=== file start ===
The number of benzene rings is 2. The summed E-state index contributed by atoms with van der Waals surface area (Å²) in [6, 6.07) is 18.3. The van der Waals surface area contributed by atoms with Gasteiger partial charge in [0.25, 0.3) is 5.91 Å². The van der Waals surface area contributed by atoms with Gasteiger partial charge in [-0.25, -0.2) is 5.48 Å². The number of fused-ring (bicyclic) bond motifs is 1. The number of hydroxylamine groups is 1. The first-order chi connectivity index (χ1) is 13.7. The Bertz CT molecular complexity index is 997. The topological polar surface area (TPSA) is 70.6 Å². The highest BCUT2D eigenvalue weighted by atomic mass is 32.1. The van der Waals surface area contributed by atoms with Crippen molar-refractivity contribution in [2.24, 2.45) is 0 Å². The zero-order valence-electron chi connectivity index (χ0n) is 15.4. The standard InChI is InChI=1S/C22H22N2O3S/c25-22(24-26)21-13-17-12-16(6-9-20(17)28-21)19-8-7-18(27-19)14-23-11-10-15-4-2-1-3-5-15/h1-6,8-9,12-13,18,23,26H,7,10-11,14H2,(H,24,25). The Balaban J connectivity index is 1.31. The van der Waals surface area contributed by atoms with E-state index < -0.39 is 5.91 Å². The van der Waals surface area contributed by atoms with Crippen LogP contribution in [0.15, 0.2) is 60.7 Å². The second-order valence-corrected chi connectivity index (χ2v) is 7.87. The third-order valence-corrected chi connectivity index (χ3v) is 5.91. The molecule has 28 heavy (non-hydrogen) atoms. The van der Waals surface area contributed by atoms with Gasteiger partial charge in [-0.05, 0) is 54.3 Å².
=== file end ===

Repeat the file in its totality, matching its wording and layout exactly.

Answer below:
The number of benzene rings is 2. The summed E-state index contributed by atoms with van der Waals surface area (Å²) in [6, 6.07) is 18.3. The van der Waals surface area contributed by atoms with Gasteiger partial charge in [0.25, 0.3) is 5.91 Å². The van der Waals surface area contributed by atoms with Gasteiger partial charge in [-0.25, -0.2) is 5.48 Å². The number of fused-ring (bicyclic) bond motifs is 1. The number of hydroxylamine groups is 1. The first-order chi connectivity index (χ1) is 13.7. The Bertz CT molecular complexity index is 997. The topological polar surface area (TPSA) is 70.6 Å². The highest BCUT2D eigenvalue weighted by atomic mass is 32.1. The van der Waals surface area contributed by atoms with Crippen molar-refractivity contribution in [2.24, 2.45) is 0 Å². The zero-order valence-electron chi connectivity index (χ0n) is 15.4. The standard InChI is InChI=1S/C22H22N2O3S/c25-22(24-26)21-13-17-12-16(6-9-20(17)28-21)19-8-7-18(27-19)14-23-11-10-15-4-2-1-3-5-15/h1-6,8-9,12-13,18,23,26H,7,10-11,14H2,(H,24,25). The Balaban J connectivity index is 1.31. The van der Waals surface area contributed by atoms with E-state index < -0.39 is 5.91 Å². The van der Waals surface area contributed by atoms with Crippen LogP contribution in [0.15, 0.2) is 60.7 Å². The second-order valence-corrected chi connectivity index (χ2v) is 7.87. The third-order valence-corrected chi connectivity index (χ3v) is 5.91. The molecule has 28 heavy (non-hydrogen) atoms. The van der Waals surface area contributed by atoms with Gasteiger partial charge in [-0.05, 0) is 54.3 Å².